One of the major benefits of using an Excel table is that it will automatically expand when you add a new record – even if it is added at the end of the table. So the range of cells that your name refers to will also automatically expand. This is known as a dynamic range.
To add a new record to an Excel Table, click into the last cell of the last record (above your Total Row if you are displaying it) and then press the TAB key on your keyboard.
Using the TAB key creates a blank row. The blank row is still within the table – pretty obvious in my example (above) as it’s above the Total Row, but notice in the bottom right-hand corner – a small blue handle and thin blue border – this is the boundary of your table. This boundary always expands when you add new records.
This also works when you add new columns. In the image below, you can see I have added an additional column called Discounts. The table has automatically expanded to include the new column including applying the shading.
6. Magic Formulas
Not quite magic, but nearly. When you add a formula to a column in an Excel Table, look what happens…
Instead of displaying a cell address for the Qty cell, when I selected the cell for my formula, the Excel Table entered [@Qty]. The same format for referring to a cell was applied to the Revenue reference [@Revenue]. Makes the formulae easier to read, I think.
What is really clever is that when I confirm the formula it automatically gets copied into the rest of the column without me having to do a thing.
Magic Formulas Outside Your Table
Here are some differences in formulas that you create outside an Excel table but which refer to ranges inside an Excel Table.
In the example below I have started to create a SUMIFS formulae to add up all the revenue for a particular branch. I want to refer to the column names rather than try and select the 17,000 rows in each column. I’ve typed the “t” and the AutoComplete list shows me the table name Table1. I can double-click to complete the name.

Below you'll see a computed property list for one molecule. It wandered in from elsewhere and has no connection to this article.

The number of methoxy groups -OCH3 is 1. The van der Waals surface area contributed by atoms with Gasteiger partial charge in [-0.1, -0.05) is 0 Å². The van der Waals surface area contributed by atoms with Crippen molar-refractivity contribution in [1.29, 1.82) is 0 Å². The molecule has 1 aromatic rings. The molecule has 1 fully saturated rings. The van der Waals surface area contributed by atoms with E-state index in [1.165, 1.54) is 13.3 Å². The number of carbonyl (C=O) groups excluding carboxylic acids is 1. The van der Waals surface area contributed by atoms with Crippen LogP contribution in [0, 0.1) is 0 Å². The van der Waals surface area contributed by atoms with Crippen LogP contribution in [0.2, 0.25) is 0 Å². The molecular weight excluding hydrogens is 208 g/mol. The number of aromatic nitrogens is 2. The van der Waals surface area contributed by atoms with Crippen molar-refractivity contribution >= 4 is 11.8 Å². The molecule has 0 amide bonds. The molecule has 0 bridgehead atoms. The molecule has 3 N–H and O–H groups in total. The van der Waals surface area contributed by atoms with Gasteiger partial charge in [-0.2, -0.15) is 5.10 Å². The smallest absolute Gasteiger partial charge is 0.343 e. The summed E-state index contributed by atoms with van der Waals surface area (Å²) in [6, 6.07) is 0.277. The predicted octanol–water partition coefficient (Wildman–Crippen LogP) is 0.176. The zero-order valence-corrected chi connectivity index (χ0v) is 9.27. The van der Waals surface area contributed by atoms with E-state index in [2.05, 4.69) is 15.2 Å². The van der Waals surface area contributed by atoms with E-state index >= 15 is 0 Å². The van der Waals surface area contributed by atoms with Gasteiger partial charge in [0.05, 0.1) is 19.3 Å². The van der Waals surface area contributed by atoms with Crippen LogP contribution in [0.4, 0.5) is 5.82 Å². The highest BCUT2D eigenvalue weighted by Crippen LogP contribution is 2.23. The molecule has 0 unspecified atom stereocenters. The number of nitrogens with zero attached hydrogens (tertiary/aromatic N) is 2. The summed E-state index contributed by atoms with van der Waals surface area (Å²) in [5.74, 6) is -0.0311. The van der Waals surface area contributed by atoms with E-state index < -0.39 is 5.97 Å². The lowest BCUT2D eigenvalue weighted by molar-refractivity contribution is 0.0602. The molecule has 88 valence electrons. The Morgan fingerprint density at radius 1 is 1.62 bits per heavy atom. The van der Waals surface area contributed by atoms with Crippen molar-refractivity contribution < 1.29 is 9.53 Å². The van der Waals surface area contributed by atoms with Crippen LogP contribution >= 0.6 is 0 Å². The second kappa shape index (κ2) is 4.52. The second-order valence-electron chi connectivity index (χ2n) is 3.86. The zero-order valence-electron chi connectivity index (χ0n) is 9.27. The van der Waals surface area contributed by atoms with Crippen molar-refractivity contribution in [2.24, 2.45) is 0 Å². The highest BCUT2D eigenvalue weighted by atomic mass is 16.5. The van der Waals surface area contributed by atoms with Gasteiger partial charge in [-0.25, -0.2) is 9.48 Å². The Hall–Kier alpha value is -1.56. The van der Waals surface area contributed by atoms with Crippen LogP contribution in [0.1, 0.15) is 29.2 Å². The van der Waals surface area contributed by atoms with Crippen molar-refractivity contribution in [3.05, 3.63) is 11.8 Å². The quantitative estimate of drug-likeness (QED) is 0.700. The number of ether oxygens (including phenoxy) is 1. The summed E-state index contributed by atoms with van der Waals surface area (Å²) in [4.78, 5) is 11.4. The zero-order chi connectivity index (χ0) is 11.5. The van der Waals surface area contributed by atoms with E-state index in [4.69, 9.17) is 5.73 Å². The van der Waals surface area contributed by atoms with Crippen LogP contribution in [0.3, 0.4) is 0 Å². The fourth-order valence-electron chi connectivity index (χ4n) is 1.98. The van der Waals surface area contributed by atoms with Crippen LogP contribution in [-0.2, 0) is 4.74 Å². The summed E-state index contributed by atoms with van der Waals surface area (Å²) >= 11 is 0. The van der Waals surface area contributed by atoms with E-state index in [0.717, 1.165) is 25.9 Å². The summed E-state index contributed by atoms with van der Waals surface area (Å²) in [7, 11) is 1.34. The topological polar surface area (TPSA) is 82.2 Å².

I then enter an opening square bracket and the AutoComplete list shows the field names in my Excel Table.
Again I can double-click to complete but I need to close the square bracket manually.
I can continue to refer to columns within the table as shown below. Note always precede the column name with the Table Name.
7. Create a Dynamic Range for Charts & PivotTables
We now know that Excel Tables create a dynamic range. Well if you create a chart based on an Excel Table, you can add new records and the chart will automatically update to show the new data.
Here’s my chart with the original data. The data is in an Excel Table.
I add Howard’s sales figures and the chart automatically updates without me having to redefine the data range.
The same is true for PivotTables – if you base the PivotTable on an Excel Table it will pick up new records you enter in the underlying data when you refresh the Pivot cache. See our video on creating a dynamic range for a PivotTable.